Menu: Guatemala

Hello and welcome to our Guatemalan menu, a welcome distraction from the storms that plagued the midwest last night (a.k.a. where I live). Tornado season reminds me, yet again, that I’m a stress eater. Big time. Last night, as the winds whipped and the hail fell, Β my appetite went through the roof. I may or may not have eaten 9.5 fresh corn tortillas and 139 mugs of hot cocoa, but who’s counting…? Let’s just say I’m still extremely full. The good news? Our Guatemalan menu is great for stress eaters. It’s at once comforting and indulgent. Trust me – I’ve put it to the test.

This week I received expert advice from Audrey and Dan over at Uncornered Market. I like them. They travel the world for a living. And they made Pepian in Guatemala.

What sounds good to you?

Pepian Sauce for Stewed Chicken or Veggies [Recipe]
Remarkably like mole, pepian is made with toasted pumpkin and sesame seeds, tomatillos, tomatoes, cinnamon, and dried chili peppers. While not spicy, the flavor is deep and complex.

Homemade Corn Tortillas [Recipe]
There’s nothing like fresh corn tortillas, still hot from the comal – the traditional flat pan used in Latin America for tortilla making and more. Our recipe is made with little more than masa harina, salt, and water.

Guatemalan Hot Cocoa [Recipe]
Made with traditional cocoa tablets and blended until frothy. Hot cocoa tablets are widely available at Latino grocers.

*All recipes and the meal review will be posted by Monday morning.

11 Comments

  1. Michelle says

    Yeah! Corn tortillas. I have wanted to try making them for years. I now know what I’m cooking this weekend! Just so I’m prepared, can you find masa harina at whole foods? And is it the same as corn flour? Do you recommend a tortilla press? And will I be able to cook them on my non-stick griddle or is cast iron needed? I’m sorry to be asking all these questions when all will be answered with the recepies, but if I need stuff I can’t get locally, I’d like to start doing internet orders.

    PS-Love your website and the recipes.

    Michelle

    • Sasha Martin says

      Thanks Michelle :) Glad you are enjoying the Adventure! You can find masa harina at whole foods (in the international aisle) or at your local Latin grocer. It’s not the same as corn flour – it is processed with limewater which gives it a unique flavor. You can use any pan or griddle that you have on hand. I got a comal for 8 dollars at our local Latin grocer (you can also use it to toast spices and roast veggies, so it might be a fun investment, but is not necessary).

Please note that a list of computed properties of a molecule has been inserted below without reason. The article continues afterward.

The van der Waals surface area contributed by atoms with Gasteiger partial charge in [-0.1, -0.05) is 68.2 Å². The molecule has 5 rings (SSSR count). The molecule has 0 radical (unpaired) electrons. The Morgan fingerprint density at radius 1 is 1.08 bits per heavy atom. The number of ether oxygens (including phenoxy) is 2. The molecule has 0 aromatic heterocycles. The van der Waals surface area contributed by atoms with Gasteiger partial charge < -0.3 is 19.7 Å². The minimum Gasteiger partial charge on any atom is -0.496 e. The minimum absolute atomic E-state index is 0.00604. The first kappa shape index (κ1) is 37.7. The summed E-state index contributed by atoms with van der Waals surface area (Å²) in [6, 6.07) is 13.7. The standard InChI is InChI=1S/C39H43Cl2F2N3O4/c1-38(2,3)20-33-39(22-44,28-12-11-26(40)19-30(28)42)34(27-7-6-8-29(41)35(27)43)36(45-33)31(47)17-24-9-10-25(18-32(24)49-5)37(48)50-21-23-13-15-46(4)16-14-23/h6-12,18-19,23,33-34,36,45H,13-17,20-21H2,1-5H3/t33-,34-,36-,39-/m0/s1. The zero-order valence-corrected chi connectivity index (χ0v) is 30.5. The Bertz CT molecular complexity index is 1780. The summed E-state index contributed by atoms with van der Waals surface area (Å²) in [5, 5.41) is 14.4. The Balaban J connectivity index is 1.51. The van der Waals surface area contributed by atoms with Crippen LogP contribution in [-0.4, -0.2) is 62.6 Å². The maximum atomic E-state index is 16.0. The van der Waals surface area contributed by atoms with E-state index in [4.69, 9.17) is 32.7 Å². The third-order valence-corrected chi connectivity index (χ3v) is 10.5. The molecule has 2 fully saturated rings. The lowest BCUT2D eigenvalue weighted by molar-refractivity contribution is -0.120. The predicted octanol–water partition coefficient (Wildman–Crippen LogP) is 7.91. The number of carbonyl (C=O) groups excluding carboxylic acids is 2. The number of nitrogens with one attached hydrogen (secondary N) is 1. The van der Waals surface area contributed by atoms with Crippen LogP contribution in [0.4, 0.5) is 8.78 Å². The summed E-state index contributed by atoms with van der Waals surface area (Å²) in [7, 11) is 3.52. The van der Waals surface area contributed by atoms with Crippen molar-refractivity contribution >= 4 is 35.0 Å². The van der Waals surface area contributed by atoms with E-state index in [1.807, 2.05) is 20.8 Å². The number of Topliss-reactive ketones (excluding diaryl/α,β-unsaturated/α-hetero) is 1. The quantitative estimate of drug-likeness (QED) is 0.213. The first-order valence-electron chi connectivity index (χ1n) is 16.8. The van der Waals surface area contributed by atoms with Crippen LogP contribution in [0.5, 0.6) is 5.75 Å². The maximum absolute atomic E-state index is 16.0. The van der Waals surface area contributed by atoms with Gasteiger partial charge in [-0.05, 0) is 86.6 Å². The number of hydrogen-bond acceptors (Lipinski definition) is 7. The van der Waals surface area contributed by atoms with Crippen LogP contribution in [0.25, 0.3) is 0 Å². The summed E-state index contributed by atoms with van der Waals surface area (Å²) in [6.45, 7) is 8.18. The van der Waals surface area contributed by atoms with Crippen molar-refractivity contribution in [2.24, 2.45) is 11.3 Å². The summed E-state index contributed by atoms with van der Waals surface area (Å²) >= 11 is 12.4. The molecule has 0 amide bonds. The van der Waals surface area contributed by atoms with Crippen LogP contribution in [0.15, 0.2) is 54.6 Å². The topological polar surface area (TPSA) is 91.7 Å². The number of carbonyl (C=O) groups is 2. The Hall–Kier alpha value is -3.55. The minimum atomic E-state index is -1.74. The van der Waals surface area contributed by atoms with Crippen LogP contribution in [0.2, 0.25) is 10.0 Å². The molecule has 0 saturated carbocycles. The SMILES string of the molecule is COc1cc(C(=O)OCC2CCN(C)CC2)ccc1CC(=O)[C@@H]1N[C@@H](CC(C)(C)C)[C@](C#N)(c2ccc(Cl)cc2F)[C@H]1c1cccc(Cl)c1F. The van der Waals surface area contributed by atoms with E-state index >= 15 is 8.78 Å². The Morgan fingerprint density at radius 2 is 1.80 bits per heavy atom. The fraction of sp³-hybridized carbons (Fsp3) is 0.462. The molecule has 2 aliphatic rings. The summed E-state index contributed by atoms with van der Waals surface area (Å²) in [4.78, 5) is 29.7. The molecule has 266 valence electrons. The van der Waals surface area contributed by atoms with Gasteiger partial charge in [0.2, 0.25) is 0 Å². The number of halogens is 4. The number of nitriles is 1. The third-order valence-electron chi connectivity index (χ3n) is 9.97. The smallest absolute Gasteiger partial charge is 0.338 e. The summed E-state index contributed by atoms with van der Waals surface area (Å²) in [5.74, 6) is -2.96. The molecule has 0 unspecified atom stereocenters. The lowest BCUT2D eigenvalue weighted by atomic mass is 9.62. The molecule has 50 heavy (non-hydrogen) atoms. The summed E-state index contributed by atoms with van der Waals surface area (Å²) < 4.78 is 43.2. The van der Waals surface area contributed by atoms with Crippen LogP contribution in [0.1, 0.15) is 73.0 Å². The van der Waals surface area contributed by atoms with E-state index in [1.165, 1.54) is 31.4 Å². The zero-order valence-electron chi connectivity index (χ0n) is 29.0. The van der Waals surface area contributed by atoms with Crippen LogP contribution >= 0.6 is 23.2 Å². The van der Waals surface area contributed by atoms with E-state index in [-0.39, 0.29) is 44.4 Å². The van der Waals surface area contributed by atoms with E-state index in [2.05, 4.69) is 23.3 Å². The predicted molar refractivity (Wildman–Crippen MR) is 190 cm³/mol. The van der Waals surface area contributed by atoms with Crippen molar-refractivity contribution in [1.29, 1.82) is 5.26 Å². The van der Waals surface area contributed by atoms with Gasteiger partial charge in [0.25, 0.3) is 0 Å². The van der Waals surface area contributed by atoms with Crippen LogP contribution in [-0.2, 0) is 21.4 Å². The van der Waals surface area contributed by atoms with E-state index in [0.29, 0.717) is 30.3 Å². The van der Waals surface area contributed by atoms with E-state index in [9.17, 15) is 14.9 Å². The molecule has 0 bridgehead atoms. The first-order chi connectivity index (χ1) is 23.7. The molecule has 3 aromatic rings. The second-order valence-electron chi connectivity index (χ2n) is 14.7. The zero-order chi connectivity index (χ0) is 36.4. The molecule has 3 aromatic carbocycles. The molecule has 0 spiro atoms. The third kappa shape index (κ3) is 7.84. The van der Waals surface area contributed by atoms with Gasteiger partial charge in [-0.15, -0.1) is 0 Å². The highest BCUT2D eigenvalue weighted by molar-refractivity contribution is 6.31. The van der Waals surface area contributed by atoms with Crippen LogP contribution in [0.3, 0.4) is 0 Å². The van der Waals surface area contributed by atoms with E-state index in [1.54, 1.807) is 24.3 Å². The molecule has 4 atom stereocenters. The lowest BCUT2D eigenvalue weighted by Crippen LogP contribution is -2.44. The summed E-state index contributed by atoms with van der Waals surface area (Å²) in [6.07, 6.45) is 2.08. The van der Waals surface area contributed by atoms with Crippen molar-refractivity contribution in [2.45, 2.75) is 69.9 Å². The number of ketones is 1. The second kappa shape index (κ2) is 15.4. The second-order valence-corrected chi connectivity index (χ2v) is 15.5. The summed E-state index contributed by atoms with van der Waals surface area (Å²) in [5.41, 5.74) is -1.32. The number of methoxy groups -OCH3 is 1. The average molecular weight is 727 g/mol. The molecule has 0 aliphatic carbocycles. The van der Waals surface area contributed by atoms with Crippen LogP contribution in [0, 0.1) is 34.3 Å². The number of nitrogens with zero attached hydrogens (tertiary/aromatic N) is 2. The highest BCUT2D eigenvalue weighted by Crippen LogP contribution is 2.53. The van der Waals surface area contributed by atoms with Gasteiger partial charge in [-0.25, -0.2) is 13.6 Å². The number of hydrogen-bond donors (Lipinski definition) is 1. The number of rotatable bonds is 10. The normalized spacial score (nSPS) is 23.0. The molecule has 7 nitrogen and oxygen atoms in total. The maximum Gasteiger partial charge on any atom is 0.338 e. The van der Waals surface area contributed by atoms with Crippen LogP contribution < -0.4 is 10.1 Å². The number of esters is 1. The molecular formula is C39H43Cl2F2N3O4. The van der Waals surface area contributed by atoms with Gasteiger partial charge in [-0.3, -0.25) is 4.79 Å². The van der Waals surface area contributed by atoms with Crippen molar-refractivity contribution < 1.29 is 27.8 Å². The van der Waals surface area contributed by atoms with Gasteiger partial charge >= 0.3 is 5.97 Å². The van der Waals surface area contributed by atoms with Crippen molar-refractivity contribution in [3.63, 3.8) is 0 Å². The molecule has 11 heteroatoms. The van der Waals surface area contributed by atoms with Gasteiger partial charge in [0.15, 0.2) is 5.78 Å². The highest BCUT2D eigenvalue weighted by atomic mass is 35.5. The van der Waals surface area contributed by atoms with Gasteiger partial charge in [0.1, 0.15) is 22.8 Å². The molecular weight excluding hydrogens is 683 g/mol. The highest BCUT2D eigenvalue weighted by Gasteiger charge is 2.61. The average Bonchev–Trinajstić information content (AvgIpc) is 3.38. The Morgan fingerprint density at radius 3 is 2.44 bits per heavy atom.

• Sasha Martin says

        Oh, and I found it easier to use a tortilla press… I found one very cheap at our Latino grocer.

  2. Brian S. says

    It’s nice to see Mole Pipian here. It’s not unknown in Mexico. It’s not unknown in Tulsa. Here are photos and a discussion of it. http://tulsafood.com/brookside/go-to-casa-frida-youll-leave-stuffed-smiling

    By the way I never think of Oklahoma as the Midwest. We had, and have, cowboys and Indians. Slavery was legal until 1866. Until around 1995, half of Tulsa seemed to wear cowboy hats and talk with southern accents. The food is more Southern than anything else. It is sui generis.

    • Sasha Martin says

      Ah the midwest vs. the south. As an import, I am totally disqualified from having this discussion. Perhaps some local Oklahomans can help us out…

    • Sasha Martin says

      Thanks Belinda! I love sharing… sending you a few hundred cups right now :)

    • Sasha Martin says

      You are so lucky to have traveled in Guatemala. It looks so beautiful! :)

  3. Came across your blog via Living Crafts on Twitter. I did a smaller version of what you’re doing with my daughters as part of their homeschooling curriculum. It was such a wonderful part of our multi-year study (we started in 2008). We did an A-Z journey around the world – picking one country for each letter of the alphabet. The exception was “X” since there are no countries that begin with the letter “X.”

    It would have been nice to have all the recipes, facts, etc. that you’ve posted for the countries that we studied. Your website is so comprehensive and such an incredible resource!

    Our next focus: studying each one of the states in the U.S. Making food that represents each state will be a highlight for my daughters and me.

    • Sasha Martin says

      Hi Ann – So glad you found our little corner of the internet :) I think it’s great you did a similar project with your children – what a great way to teach them about the world – I hope to go through this again when Ava is older although, I have to admit, several recipes have gone into regular rotation already (like the pupusa, for example). It would be nice to be a resource to students and families who are curious about the world. I keep it fun and light (there’s enough negative in the world). I have to add that I just love your next project. You should document it as you go so others can benefit from your research. Keep in touch :)

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